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Boyer v. Bnsf Railway Co.

United States Court of Appeals, Seventh Circuit

August 9, 2016

Beatrice Boyer, et al., Plaintiffs-Appellants, Cross-Appellees,
v.
BNSF Railway Company, doing business as Burlington Northern and Santa Fe Railway Company, Defendant-Appellee, Cross-Appellant.

         Appeals from the United States District Court for the Western District of Wisconsin. No. 3:14-CV-00260-bbc - Barbara B. Crabb, Judge.

          Before Bauer, Rovner, and Williams, Circuit Judges.

          ON PETITION FOR REHEARING AND REHEARING EN BANC

          ROVNER, CIRCUIT JUDGE.

         In his petition for rehearing, attorney Christopher D. Stombaugh argues for the first time that this court lacks the authority under 28 U.S.C. § 1927 to sanction him for filing this case in Arkansas state court (necessitating a removal to federal court and a transfer to the Western District of Wisconsin), because that act took place before the case "appear[ed] on the federal court's docket." Bender v. Freed, 436 F.3d 747, 751 (7th Cir. 2006). The statute provides that "[a]ny attorney … admitted to conduct cases in any court of the United States or any Territory thereof who so multiplies the proceedings in any case unreasonably and vexatiously may be required to satisfy personally the excess costs, expenses, and attorneys' fees reasonably incurred because of such conduct." § 1927. Stombaugh reads the language regarding admission to practice in federal court as confining our sanctions power to conduct which occurs in federal rather than state court.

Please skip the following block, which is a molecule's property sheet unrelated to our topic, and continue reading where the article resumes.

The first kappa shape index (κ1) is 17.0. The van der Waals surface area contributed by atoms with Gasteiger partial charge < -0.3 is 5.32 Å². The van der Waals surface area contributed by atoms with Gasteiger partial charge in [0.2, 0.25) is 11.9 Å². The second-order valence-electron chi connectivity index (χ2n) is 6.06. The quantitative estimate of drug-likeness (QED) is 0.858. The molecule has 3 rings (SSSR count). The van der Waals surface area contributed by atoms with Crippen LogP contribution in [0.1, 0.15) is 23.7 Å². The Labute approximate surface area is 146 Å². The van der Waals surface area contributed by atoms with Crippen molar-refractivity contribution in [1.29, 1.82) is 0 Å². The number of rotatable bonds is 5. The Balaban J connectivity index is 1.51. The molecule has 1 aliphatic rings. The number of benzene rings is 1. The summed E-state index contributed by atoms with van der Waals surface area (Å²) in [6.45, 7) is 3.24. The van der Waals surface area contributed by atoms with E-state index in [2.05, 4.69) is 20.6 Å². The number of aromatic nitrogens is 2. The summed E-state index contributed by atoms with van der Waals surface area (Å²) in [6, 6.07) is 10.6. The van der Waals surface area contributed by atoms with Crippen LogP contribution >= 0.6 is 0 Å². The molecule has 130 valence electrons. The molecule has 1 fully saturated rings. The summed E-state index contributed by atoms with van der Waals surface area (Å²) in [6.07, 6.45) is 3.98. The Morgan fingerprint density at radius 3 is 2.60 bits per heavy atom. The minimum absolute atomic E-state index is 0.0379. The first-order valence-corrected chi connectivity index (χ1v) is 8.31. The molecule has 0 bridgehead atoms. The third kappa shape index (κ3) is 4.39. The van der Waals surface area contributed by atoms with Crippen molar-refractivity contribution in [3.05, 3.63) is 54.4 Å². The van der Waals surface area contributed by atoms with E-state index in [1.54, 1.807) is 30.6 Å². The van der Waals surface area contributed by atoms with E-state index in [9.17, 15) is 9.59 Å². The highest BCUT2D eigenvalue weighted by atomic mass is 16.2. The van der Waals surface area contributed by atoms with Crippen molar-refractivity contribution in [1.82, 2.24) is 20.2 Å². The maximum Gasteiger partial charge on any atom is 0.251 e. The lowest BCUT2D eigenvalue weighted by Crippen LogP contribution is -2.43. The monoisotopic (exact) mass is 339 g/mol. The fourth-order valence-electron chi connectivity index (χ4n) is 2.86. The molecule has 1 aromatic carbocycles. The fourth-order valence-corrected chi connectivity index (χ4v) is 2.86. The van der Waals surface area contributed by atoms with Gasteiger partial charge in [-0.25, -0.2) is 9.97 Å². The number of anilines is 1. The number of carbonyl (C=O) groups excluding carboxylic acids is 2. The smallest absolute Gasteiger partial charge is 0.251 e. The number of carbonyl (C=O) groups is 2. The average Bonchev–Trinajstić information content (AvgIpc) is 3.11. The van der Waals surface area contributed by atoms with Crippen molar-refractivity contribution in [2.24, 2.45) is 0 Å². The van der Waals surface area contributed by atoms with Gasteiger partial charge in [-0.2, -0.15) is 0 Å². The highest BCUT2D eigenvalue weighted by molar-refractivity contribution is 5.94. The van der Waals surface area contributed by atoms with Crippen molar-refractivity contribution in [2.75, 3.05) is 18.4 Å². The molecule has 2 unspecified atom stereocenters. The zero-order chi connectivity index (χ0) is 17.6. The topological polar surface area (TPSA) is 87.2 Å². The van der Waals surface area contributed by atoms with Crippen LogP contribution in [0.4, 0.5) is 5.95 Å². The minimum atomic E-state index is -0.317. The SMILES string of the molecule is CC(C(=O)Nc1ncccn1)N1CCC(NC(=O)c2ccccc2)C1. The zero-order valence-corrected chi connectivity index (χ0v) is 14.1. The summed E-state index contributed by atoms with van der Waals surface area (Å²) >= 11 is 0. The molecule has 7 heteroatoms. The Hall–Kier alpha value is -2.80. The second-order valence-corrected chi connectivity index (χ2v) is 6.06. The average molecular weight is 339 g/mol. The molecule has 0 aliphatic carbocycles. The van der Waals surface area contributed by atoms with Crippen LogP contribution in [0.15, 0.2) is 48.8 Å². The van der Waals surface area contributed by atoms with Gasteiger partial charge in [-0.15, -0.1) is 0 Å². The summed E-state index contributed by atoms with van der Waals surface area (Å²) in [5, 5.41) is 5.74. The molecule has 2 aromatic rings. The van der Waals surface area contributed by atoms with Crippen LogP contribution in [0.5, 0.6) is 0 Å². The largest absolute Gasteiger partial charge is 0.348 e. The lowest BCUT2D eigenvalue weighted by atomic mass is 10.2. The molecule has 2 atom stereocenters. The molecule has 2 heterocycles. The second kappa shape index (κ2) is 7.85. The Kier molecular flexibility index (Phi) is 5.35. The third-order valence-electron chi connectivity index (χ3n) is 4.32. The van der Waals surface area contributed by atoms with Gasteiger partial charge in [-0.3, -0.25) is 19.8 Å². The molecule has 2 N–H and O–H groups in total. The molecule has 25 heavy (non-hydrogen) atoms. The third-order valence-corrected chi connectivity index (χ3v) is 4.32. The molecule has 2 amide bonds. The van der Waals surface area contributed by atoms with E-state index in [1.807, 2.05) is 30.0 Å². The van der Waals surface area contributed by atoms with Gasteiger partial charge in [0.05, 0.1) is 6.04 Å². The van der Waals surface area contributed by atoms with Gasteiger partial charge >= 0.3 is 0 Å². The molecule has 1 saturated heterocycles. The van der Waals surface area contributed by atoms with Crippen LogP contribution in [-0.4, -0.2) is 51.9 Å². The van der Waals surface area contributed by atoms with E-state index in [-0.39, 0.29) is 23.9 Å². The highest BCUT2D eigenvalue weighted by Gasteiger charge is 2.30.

It is exceedingly late in the day to be making this argument, in view of the fact that the defendant has been seeking section 1927 sanctions for the plaintiffs' forum-shopping (among other grounds) since the outset of this litigation. See Shields v. Ill. Dep't of Corrections, 746 F.3d 782, 800-01 (7th Cir. 2014) (Tinder, J., concurring) (collecting cases observing that arguments first raised in a petition for rehearing are considered waived, or, at best, forfeited, and therefore subject to limited review for plain error only). We may assume arguendo that we should treat Stombaugh's argument as forfeited rather than waived, as it addresses our authority to sanction him, and consider whether a serious injustice occurred that demands correction. See Packer v. Indiana Univ. Sch. of Medicine, 800 F.3d 843, 849 (7th Cir. 2015) (plain error in civil context is reserved for truly extraordinary circumstances).